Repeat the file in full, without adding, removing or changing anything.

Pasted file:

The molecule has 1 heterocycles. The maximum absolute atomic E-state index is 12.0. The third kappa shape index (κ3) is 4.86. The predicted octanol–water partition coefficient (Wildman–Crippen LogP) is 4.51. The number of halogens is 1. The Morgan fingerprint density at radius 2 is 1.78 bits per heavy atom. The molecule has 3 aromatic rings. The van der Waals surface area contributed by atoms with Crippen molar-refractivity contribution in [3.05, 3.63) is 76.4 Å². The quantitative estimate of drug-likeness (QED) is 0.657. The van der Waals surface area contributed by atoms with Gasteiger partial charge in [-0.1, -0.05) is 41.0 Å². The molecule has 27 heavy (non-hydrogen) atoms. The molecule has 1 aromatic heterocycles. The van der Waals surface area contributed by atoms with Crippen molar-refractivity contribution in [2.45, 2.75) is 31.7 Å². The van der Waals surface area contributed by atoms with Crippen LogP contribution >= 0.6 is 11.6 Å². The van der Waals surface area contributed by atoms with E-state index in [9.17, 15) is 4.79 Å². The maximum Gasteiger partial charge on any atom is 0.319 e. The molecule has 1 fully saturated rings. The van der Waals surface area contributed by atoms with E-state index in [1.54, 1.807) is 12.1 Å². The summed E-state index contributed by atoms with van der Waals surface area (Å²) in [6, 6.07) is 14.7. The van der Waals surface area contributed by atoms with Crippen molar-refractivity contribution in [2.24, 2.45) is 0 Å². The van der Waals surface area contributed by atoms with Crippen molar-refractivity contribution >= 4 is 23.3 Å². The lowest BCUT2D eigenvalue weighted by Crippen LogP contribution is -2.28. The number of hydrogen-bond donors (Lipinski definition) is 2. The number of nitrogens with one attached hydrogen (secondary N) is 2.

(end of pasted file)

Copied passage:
The molecule has 1 heterocycles. The maximum absolute atomic E-state index is 12.0. The third kappa shape index (κ3) is 4.86. The predicted octanol–water partition coefficient (Wildman–Crippen LogP) is 4.51. The number of halogens is 1. The Morgan fingerprint density at radius 2 is 1.78 bits per heavy atom. The molecule has 3 aromatic rings. The van der Waals surface area contributed by atoms with Crippen molar-refractivity contribution in [3.05, 3.63) is 76.4 Å². The quantitative estimate of drug-likeness (QED) is 0.657. The van der Waals surface area contributed by atoms with Gasteiger partial charge in [-0.1, -0.05) is 41.0 Å². The molecule has 27 heavy (non-hydrogen) atoms. The molecule has 1 aromatic heterocycles. The van der Waals surface area contributed by atoms with Crippen molar-refractivity contribution in [2.45, 2.75) is 31.7 Å². The van der Waals surface area contributed by atoms with Crippen LogP contribution >= 0.6 is 11.6 Å². The van der Waals surface area contributed by atoms with E-state index in [9.17, 15) is 4.79 Å². The maximum Gasteiger partial charge on any atom is 0.319 e. The molecule has 1 fully saturated rings. The van der Waals surface area contributed by atoms with E-state index in [1.54, 1.807) is 12.1 Å². The summed E-state index contributed by atoms with van der Waals surface area (Å²) in [6, 6.07) is 14.7. The van der Waals surface area contributed by atoms with Crippen molar-refractivity contribution in [2.24, 2.45) is 0 Å². The van der Waals surface area contributed by atoms with Crippen molar-refractivity contribution >= 4 is 23.3 Å². The lowest BCUT2D eigenvalue weighted by Crippen LogP contribution is -2.28. The number of hydrogen-bond donors (Lipinski definition) is 2. The number of nitrogens with one attached hydrogen (secondary N) is 2.